Sunday 14 December 2008

Malay Gentlemen (CsH)

Maznah's Wedding Eve at 691, Pasir Panjang Road.

Front Row - left to right. Ma'Long Mahanum, Fauziah (Pa'Busu's daughter), 'Mak.
Middle Row - left to right . Sumijah (my school mate who makes lovely kuih lapis ), me,
Macik Soya (Mamak's wife), Zakiah (Mamak's daughter),
Macik Munah, the bride, my sister.
Back Row - left to right. Ayah Long Mahmud, Mustakim (my late brother, at 16)
Mamak Kassim, Mustapha ( me bro at 19 - keen member of a
pop band), Abah.

Also in the photograph, to the left is Mus's Lambretta, his magnificent fire-horse.If only that scooter could talk.

Mamak Kassim passed away on Sunday 28 May 2006 at the age of 93. He was the last one of my father's generation - the last for me, of the great Malay gentlemen. Pa'Tua Majid, Ayah Long Mahmud, Pa'Busu Kamarudin. Pa'Uda Shariff and of course my dad (he was called Pa'Anjang because of his height, although they were all tall men) were a breed of Malay men brought up with a unique mixture of Malay dignity and grace, flavoured with upright colonial style.

Born at the turn of the 20th century, they were western educated, schooled at Victoria Institution, although they had a sound Malay education at primary school. Ayah Long and Pa'Tua succeeded in getting their Cambridge Senior School Certificate - must have been quite an achievement for two boys from Setapak brought up by grandparents who came from Sumatra in the latter part of the 19th century. Their grandparents would be in the category of working class folks. My great-grandfather used to accompany the British map surveyors who were drawing up topographical maps of the Malay Peninsula. In fact Mamak followed his footsteps because he ended up drafting maps in the Land Survey Department.

As for my dad, all he got was a Junior School Certificate before he became a qualified Sanitary Health Inspector. Years later when I was chatting with Mamak (he was 90 then), he volunteered the information that "Hamid was very bright, the brightest among all of us. But he was too playful. He used to spend a lot of time with his favourite teacher, Mr. Lim who tried to guide him into pushing himself to do his best." This sounds too familiar to my ears. In all my teaching years, especially while teaching in Malay Secondary Schools and English Secondary Schools in Singapore, I encountered quite a number of pupils who in themselves were intelligent but could not realise their full potential. It's possibly due to the shortcomings of an educational system that gives no space for bright imaginative minds or because of family circumstances. For Abah, it was a combination of both.

Abah's mother died when he was about 6 months old, when she was still breastfeeding him. Naturally he was taken away from his dad who lived in Kuala Selangor and moved in with his maternal grandparents. At that time, his aunt was also breastfeeding a baby and so he had a share. The other baby was Ma'cik Munah, who became his 'saudara se-susu' (literally of one-milk relative ). She remained my dad's very loyal and kind sister right to the end of his life.

She could always turn to Abang Hamid (big brother Hamid) when she needed to and she was also close to my mother who she called Kakak (big sister) even though my mum was almost 12 years younger. Ma'cik Munah said to my mum. "Kalau ipar baik semua boleh baik". (If the in-law is good then all relationships will be well ), Other than my mother's eldest sister Wak Deng, Ma'cik Munah was the gentlest, kindest soul I know. She had a very difficult and troubled life but she remained patient and kind, almost saintly. I last saw her when we both went to Abah's grave just a day after his burial. We read the Fatihah and Surah Yassin together for her Abang Hamid. I'm tearful now, thinking of her, and regret so very much that I did not keep in touch with her. My siblings and I did try during the last 10 years or so but we met several dead ends. She passed away about 3 years ago.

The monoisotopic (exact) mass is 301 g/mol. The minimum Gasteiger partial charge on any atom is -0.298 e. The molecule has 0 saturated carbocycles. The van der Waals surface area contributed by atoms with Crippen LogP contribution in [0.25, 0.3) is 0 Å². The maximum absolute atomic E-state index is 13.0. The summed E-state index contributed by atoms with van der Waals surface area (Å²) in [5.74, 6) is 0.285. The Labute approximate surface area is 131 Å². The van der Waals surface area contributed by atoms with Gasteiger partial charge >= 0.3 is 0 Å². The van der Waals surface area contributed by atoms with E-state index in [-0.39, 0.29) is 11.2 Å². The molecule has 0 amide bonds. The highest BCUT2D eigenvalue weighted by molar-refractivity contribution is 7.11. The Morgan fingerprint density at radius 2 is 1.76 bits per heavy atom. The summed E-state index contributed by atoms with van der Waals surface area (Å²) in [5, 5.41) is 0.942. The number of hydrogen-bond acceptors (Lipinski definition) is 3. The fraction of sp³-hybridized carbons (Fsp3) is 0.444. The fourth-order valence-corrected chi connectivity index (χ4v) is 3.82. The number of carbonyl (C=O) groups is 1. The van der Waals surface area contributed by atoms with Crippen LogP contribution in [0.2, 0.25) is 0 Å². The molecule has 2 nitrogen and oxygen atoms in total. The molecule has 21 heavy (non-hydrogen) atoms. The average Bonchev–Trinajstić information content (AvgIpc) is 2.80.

Back to the Malay gentlemen. Though they had an English education ( my dad talked about their schoolmaster, not schoolteacher, who wore his robe and mortarboard in class ), their Malayness was never adulterated or diluted. They were never westernized or deracinated like the present younger generation Malays who ironically grew up in a Merdeka country, were given Malay education throughout primary and secondary school together with a strong Islamic ethos, but instead turned into moonlight Westerners or moonlight Arabs!

Malays in Malaysia have their acknowledged heroes, like the sasterawan, journalists, editors, politicians, novelists and artists and so on. There were however, the unmentioned heroes, men who were not rich enough, gifted enough, men with little influence and connections and power to design the rules and structure for the construction of a free Malaya. But these were the foot soldiers, who provided the backbone and infrastructure and kept the system and the transition running smooth, from being a land of British possession to a free nation.

These English/Malay educated Malays, in their quiet steadfast way guided their homeland through a difficult period for any newly independent and developing country. They worked in the Government departments, keeping the wheels of bureaucracy moving. Pa'Tua was in the Education Department, Ayah Long was the Chief Clerk in the District Office in Klang and Mamak was in the Land Survey Department in Kuala Lumpur while Pa'Busu joined the RAF and then transferred to TUDM.

What epitaph shall we give to men like these - and there must be thousands of them?

As their family, we keep their memory alive, we pass on their stories to the future generation. Isn't that so, Mahzan? No one wants to dramatise these plodders but their contribution speaks for itself.


Kak Teh said...

Ms Hamid, yes i remember many malay men from my father's generation, those like you mentioned here. There was Pak Mail town planner, daruih EO, there's a Mat Poreh ( forest officer) and many more unmentioned heroes who worked with my father at the small district office. and i know at least two gentlemen, complete with 'mafla' and hat.